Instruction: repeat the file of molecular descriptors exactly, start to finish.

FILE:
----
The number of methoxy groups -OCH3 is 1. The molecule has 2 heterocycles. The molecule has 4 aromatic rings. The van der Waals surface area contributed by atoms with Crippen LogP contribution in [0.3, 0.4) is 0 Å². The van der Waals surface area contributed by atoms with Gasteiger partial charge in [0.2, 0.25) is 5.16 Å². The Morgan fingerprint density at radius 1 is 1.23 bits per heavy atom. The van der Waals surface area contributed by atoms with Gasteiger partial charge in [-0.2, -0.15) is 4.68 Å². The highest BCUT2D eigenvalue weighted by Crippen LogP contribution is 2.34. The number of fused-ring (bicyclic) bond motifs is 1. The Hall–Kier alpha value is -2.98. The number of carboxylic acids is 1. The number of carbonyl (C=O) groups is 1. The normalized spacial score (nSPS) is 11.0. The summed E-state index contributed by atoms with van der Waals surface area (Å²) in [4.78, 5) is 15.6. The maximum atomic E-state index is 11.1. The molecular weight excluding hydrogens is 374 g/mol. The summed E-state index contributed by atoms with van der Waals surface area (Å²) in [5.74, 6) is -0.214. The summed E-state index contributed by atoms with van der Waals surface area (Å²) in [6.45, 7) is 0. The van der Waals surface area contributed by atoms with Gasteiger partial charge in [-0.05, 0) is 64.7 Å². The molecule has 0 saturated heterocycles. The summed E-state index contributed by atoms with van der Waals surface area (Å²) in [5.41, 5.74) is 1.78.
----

The number of methoxy groups -OCH3 is 1. The molecule has 2 heterocycles. The molecule has 4 aromatic rings. The van der Waals surface area contributed by atoms with Crippen LogP contribution in [0.3, 0.4) is 0 Å². The van der Waals surface area contributed by atoms with Gasteiger partial charge in [0.2, 0.25) is 5.16 Å². The Morgan fingerprint density at radius 1 is 1.23 bits per heavy atom. The van der Waals surface area contributed by atoms with Gasteiger partial charge in [-0.2, -0.15) is 4.68 Å². The highest BCUT2D eigenvalue weighted by Crippen LogP contribution is 2.34. The number of fused-ring (bicyclic) bond motifs is 1. The Hall–Kier alpha value is -2.98. The number of carboxylic acids is 1. The number of carbonyl (C=O) groups is 1. The normalized spacial score (nSPS) is 11.0. The summed E-state index contributed by atoms with van der Waals surface area (Å²) in [4.78, 5) is 15.6. The maximum atomic E-state index is 11.1. The molecular weight excluding hydrogens is 374 g/mol. The summed E-state index contributed by atoms with van der Waals surface area (Å²) in [5.74, 6) is -0.214. The summed E-state index contributed by atoms with van der Waals surface area (Å²) in [6.45, 7) is 0. The van der Waals surface area contributed by atoms with Gasteiger partial charge in [-0.05, 0) is 64.7 Å². The molecule has 0 saturated heterocycles. The summed E-state index contributed by atoms with van der Waals surface area (Å²) in [5.41, 5.74) is 1.78.